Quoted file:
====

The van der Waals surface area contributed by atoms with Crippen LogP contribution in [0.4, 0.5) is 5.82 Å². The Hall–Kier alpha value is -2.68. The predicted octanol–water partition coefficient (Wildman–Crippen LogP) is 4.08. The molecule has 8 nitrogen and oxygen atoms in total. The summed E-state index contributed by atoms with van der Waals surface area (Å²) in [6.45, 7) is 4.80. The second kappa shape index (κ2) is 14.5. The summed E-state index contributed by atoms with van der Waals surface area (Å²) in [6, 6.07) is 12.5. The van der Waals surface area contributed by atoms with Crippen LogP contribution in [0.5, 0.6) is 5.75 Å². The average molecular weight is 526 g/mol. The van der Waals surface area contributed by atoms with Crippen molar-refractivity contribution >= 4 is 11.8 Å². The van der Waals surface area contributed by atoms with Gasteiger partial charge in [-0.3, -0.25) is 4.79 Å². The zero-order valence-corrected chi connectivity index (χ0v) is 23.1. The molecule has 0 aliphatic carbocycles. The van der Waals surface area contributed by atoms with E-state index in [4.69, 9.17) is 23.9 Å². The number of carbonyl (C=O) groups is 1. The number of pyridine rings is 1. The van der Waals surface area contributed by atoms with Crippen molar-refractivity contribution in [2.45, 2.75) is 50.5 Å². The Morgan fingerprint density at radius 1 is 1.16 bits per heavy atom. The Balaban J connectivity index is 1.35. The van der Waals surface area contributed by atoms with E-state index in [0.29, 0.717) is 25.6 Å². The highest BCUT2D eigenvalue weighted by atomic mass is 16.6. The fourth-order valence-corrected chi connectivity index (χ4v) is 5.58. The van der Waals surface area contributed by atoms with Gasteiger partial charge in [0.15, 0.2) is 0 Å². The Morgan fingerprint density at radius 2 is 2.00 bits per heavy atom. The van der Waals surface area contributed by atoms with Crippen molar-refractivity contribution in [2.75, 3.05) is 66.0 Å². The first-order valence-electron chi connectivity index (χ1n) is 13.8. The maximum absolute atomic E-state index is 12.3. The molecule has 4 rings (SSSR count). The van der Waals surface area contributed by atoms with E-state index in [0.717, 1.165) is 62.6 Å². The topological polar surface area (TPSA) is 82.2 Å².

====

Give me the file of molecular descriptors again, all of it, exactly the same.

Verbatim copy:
The van der Waals surface area contributed by atoms with Crippen LogP contribution in [0.4, 0.5) is 5.82 Å². The Hall–Kier alpha value is -2.68. The predicted octanol–water partition coefficient (Wildman–Crippen LogP) is 4.08. The molecule has 8 nitrogen and oxygen atoms in total. The summed E-state index contributed by atoms with van der Waals surface area (Å²) in [6.45, 7) is 4.80. The second kappa shape index (κ2) is 14.5. The summed E-state index contributed by atoms with van der Waals surface area (Å²) in [6, 6.07) is 12.5. The van der Waals surface area contributed by atoms with Crippen LogP contribution in [0.5, 0.6) is 5.75 Å². The average molecular weight is 526 g/mol. The van der Waals surface area contributed by atoms with Crippen molar-refractivity contribution >= 4 is 11.8 Å². The van der Waals surface area contributed by atoms with Gasteiger partial charge in [-0.3, -0.25) is 4.79 Å². The zero-order valence-corrected chi connectivity index (χ0v) is 23.1. The molecule has 0 aliphatic carbocycles. The van der Waals surface area contributed by atoms with E-state index in [4.69, 9.17) is 23.9 Å². The number of carbonyl (C=O) groups is 1. The number of pyridine rings is 1. The van der Waals surface area contributed by atoms with Crippen molar-refractivity contribution in [2.45, 2.75) is 50.5 Å². The Morgan fingerprint density at radius 1 is 1.16 bits per heavy atom. The Balaban J connectivity index is 1.35. The van der Waals surface area contributed by atoms with E-state index in [0.29, 0.717) is 25.6 Å². The highest BCUT2D eigenvalue weighted by atomic mass is 16.6. The fourth-order valence-corrected chi connectivity index (χ4v) is 5.58. The van der Waals surface area contributed by atoms with Gasteiger partial charge in [0.15, 0.2) is 0 Å². The Morgan fingerprint density at radius 2 is 2.00 bits per heavy atom. The van der Waals surface area contributed by atoms with Crippen molar-refractivity contribution in [2.75, 3.05) is 66.0 Å². The first-order valence-electron chi connectivity index (χ1n) is 13.8. The maximum absolute atomic E-state index is 12.3. The molecule has 4 rings (SSSR count). The van der Waals surface area contributed by atoms with E-state index in [0.717, 1.165) is 62.6 Å². The topological polar surface area (TPSA) is 82.2 Å².